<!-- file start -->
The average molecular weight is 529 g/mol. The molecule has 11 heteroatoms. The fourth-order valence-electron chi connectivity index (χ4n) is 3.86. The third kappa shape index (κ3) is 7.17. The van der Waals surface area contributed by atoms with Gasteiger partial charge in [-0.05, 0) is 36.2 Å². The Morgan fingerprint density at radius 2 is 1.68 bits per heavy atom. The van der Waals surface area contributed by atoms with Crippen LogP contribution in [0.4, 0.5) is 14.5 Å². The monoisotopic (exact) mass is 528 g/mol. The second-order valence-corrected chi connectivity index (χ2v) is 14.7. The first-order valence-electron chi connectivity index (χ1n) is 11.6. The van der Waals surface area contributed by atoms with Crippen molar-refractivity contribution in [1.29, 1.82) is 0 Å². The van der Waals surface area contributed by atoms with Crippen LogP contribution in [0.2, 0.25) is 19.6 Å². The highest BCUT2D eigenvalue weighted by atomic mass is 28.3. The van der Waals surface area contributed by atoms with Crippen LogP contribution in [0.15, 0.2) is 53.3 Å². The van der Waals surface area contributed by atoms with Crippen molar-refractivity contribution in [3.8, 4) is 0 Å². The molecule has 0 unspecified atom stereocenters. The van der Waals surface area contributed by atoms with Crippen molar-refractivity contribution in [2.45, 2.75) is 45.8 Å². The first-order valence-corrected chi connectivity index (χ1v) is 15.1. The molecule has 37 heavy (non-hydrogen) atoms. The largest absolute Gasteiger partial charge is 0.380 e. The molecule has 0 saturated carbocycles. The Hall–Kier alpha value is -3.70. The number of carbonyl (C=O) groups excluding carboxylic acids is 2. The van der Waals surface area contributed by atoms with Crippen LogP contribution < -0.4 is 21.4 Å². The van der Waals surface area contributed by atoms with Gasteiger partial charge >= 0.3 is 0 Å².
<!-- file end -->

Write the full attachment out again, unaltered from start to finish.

The average molecular weight is 529 g/mol. The molecule has 11 heteroatoms. The fourth-order valence-electron chi connectivity index (χ4n) is 3.86. The third kappa shape index (κ3) is 7.17. The van der Waals surface area contributed by atoms with Gasteiger partial charge in [-0.05, 0) is 36.2 Å². The Morgan fingerprint density at radius 2 is 1.68 bits per heavy atom. The van der Waals surface area contributed by atoms with Crippen LogP contribution in [0.4, 0.5) is 14.5 Å². The monoisotopic (exact) mass is 528 g/mol. The second-order valence-corrected chi connectivity index (χ2v) is 14.7. The first-order valence-electron chi connectivity index (χ1n) is 11.6. The van der Waals surface area contributed by atoms with Crippen molar-refractivity contribution in [1.29, 1.82) is 0 Å². The van der Waals surface area contributed by atoms with Crippen LogP contribution in [0.2, 0.25) is 19.6 Å². The highest BCUT2D eigenvalue weighted by atomic mass is 28.3. The van der Waals surface area contributed by atoms with Crippen LogP contribution in [0.15, 0.2) is 53.3 Å². The van der Waals surface area contributed by atoms with Crippen molar-refractivity contribution in [3.8, 4) is 0 Å². The molecule has 0 unspecified atom stereocenters. The van der Waals surface area contributed by atoms with Crippen molar-refractivity contribution in [2.45, 2.75) is 45.8 Å². The first-order valence-corrected chi connectivity index (χ1v) is 15.1. The molecule has 37 heavy (non-hydrogen) atoms. The largest absolute Gasteiger partial charge is 0.380 e. The molecule has 0 saturated carbocycles. The Hall–Kier alpha value is -3.70. The number of carbonyl (C=O) groups excluding carboxylic acids is 2. The van der Waals surface area contributed by atoms with Crippen LogP contribution < -0.4 is 21.4 Å². The van der Waals surface area contributed by atoms with Gasteiger partial charge >= 0.3 is 0 Å².